Image result for meaningful pictures

To continue, one never really notices the deep message within an image because they are so focus on what is shown abstractly than secretly. I’m bringing in this topic because there is an image of Frankenstein that has really captured my interpretation to what it means within my own eyes. As one is given the opportunity to analyze different images with their eyes, they are brought in with different feelings captured from what they see. For instance, as I deeply scan the the original image of 1831 Frontispiece to Frankenstein I noticed that there are three people in there. Some may say the skeleton is not identified as a person because it is just a corpse laying down. However, the way I see it is differently. I believe that the corpse symbolizes the need to fit in into societal norms. As one is home they take off the skin they don’t want to be in and only wear to satisfy society. In this image, the creature that Frankenstein has created with his hands, is held in the situation of who to be and how to act. As we analyze the skeleton on its own, it is shown that there is no male or female genitalia. Sometimes it isn’t the way it is shown, but the way we chose to see things. The eyes are these magical pieces within the body that allows people to no only see a something or someone, but to also see through them. There is so much meaning within this image, but as humans we cannot identify all of it.

I think it’s great that transgender people have found a character in literature, such as Frankenstein’s creature, that they can relate to and identify with, not just through appearance but also through the similar struggles they face when interacting with others.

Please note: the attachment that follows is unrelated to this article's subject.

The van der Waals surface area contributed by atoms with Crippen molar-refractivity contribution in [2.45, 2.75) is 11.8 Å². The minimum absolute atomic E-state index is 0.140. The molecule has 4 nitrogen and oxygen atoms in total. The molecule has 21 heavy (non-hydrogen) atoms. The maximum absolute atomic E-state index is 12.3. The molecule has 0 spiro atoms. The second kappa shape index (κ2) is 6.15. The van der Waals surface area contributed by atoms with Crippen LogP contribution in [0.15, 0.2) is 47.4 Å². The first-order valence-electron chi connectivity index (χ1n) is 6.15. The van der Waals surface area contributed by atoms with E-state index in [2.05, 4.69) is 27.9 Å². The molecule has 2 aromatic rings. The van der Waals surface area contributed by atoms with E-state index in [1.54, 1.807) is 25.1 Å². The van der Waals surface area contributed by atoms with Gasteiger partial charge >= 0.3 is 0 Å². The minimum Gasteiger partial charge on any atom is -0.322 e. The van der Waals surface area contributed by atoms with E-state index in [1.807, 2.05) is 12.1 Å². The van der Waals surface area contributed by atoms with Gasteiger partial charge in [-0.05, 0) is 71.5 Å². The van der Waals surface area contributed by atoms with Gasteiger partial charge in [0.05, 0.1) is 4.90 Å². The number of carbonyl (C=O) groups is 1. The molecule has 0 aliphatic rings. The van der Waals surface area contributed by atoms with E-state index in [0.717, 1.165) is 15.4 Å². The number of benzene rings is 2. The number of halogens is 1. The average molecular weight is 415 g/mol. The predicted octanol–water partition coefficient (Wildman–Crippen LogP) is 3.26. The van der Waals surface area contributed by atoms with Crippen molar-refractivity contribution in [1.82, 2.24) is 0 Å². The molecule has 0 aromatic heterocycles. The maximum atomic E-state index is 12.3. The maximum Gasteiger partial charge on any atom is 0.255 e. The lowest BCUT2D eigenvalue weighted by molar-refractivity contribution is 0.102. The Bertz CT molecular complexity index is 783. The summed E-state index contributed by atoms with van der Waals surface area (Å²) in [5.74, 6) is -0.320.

Something I think Jessica could incorporate in her post about issues with gender and sexuality is how others isolate transgender people. In the novel Frankenstein, when the creature asks, “listen to me; and then, if you can and if you will, destroy the work of your hands” (94), he is challenging his creator to accept him for his flaws. Similar to how Victor can’t fully comprehend his creation, people also struggle to understand transgender people. This is especially hard when they know nothing about their lives and judge only on their chosen gender and lifestyle. If people just LISTENED, they would see that we are more alike than we are different. In my opinion this quote can also be applied to people who know someone going through gender change. Having known someone for a while, would you be willing to “destroy the work of your own hands?” To forget all the memories made with someone just because of a small change in their lives? No you shouldn’t. Simply listening can help lessen the burden and rage of feeling like a monster. No one is perfect, everyone is different and just because someone’s exterior is different doesn’t change who they are inside. Likewise those who are “normal” on the outside could be WORSE than monsters on the inside.

Lastly, I think Jessica’s post about reclaiming the words “monster” and “creature” was encouraging and empowering. One thing I noticed was her comparison of the villagers in the novel to regular people of today. When she first mentioned villagers, I thought she meant REAL villagers. I suggest explaining what role villagers played in Frankenstein in order for those who have not read the novel to understand the comparison.

By Galilea Sanchez

Whatever you are..

Rilee Hoch